Another change that's different from other industries in China is there's little export from China to the rest of the world with chemicals. There are some but it's not a major part of what they do. It’s primarily for domestic consumption. If you went back years ago, there's significantly more import into the country than there is now. It's becoming a much more self-sufficient industry. You see US and European companies do export into China but it's a much smaller fraction of the industry than it used to be years ago.


That seems to be by design for China, which is a great opportunity there but also a challenge for all of the businesses. If I think about the petrochemical boom that’s taken place in North America. A lot of that product is destined for China. As China becomes more self-sufficient, it's challenging to that market and to the producers that are, hopefully, depending on that or presumed that they will have that growth there.


Beijing thinks about these things long-term. The objective is very much to become self-sufficient in all strategic sectors in the economy and the chemical industry is part of that. Particularly, when you talk about specialty in fine chemicals and more cutting-edge technology, that's where there's an emphasis out of Beijing to become more self-sufficient in that field.


You guys do a lot of work in East West with Western companies that are doing business in China or wanting to do business in China. Given this drive towards self-sufficiency, what are the challenges for international companies that are doing business in China or wanting to do business there?


There's a number of them. We'll start with one major challenge that's particularly impacted the chemical industry and that's around regulatory affairs and environmental awareness. It's not necessarily that the environmental regulations are more stringent than you've seen in the US or Europe but the enforcement of them has been much more aggressive. It’s much less of a collaborative relationship between regulators and industry.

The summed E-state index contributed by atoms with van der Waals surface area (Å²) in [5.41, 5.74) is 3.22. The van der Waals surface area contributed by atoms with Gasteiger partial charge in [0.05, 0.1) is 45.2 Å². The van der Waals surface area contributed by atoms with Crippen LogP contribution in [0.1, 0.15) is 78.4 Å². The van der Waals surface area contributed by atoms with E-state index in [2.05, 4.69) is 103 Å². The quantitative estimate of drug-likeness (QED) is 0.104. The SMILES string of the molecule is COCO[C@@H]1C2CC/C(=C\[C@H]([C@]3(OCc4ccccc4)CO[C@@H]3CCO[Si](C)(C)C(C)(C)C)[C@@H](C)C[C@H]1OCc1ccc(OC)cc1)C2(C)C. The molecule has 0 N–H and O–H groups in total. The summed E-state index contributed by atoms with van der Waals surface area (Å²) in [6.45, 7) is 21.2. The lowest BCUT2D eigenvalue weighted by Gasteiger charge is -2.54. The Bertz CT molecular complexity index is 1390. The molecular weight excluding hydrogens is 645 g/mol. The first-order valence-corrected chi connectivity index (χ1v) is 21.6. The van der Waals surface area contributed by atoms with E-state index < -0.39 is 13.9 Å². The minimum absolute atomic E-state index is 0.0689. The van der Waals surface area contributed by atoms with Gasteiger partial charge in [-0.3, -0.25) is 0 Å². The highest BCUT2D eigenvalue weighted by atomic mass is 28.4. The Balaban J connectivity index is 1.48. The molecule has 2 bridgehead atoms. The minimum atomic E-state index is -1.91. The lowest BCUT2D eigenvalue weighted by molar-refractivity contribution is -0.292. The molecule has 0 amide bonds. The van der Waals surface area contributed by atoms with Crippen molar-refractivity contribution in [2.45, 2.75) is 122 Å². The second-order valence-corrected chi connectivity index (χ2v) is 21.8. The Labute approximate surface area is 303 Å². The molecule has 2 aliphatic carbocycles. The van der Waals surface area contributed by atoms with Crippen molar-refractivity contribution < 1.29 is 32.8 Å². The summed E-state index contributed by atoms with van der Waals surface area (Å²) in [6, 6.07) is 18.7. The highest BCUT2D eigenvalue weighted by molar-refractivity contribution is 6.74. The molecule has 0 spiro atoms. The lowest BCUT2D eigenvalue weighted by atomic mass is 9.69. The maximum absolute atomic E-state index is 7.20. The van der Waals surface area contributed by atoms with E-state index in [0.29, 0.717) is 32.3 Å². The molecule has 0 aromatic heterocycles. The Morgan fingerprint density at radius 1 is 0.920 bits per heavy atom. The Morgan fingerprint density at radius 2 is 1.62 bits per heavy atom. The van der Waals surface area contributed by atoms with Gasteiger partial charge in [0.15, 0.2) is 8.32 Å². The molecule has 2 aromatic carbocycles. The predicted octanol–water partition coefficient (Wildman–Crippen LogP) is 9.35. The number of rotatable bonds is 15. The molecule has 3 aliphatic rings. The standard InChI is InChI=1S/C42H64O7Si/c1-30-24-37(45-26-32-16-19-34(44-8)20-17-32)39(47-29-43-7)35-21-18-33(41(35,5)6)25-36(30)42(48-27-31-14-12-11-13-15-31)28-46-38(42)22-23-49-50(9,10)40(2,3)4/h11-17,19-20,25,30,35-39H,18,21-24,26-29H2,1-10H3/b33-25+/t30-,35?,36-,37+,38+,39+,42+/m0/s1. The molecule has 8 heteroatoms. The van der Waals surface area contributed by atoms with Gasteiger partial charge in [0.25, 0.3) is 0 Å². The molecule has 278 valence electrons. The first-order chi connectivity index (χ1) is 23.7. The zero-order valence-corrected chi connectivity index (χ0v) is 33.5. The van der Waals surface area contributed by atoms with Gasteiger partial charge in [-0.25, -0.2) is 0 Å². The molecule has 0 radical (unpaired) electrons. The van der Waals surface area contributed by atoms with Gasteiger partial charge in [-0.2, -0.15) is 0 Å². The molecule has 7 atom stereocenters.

Whereas years ago, if you had an issue, you could talk to your local regulators and you could figure out a solution to it and you work towards a resolution. Now, it's much more inspect, shut down until you fix your problem, call us when you think you've got it fixed and we'll talk about restarting. That has hit several industries and it's certainly across the industry but not just Western companies but it has an impact.


With Western companies, generally, your compliance activity is strong. You got good compliance. It tends to be hit a little bit hard from a shutdown perspective. Where it impacts companies in the chemical history and across the industry is on your supplier base. If you have key suppliers that are domestic companies and maybe they don't have the regulatory awareness of the compliance stature then they're going to be hit. That's going to cripple your business potentially. From a regulatory standpoint, that's what you see.


China is a $1.5 trillion market, larger than the US and EU combined, and it has been growing.

Do you see that there's genuine progress being made? I think about the regulatory, pollution, sustainability and all the environmental aspects. Is it to improve their environmental profile? Is that what's going on?


You see that in the quality of life. The most visible and obvious one is air quality, which years ago, was a huge issue and much less of a concern now. Years ago, everyone had an app on their phone that would give you real-time data on the particulate emissions in the air, for example. Whether you were red, yellow or green, over a couple of years, you can see that dropdown. You can see the progress on this. That was one indicator. They've made progress in improving the environment there. The challenge is around the relationship between regulators and the industry.


It sounds like there's a bit more animosity versus collaboration.


We’re starting to see that around.


What other challenges do you see international companies having in doing business there?


Many manufacturing companies have been concerned about cost increases, the cost of labor has grown. In the chemical industry per se, it's not a labor-intensive operation. The cost of labor is not a huge driver of what people do. However, many people find, chemical or specialty chemical sectors, their customers are being impacted by that. For example, the textile industry, textile manufacturers, leather manufacturers, they're leaving China. They've left China. They've gone someplace else.



TCSP Dan | China And Asia
China And Asia: Progress in improving the environment in China has been huge. The challenge is around the relationship between regulators and the industry.


Where are they going?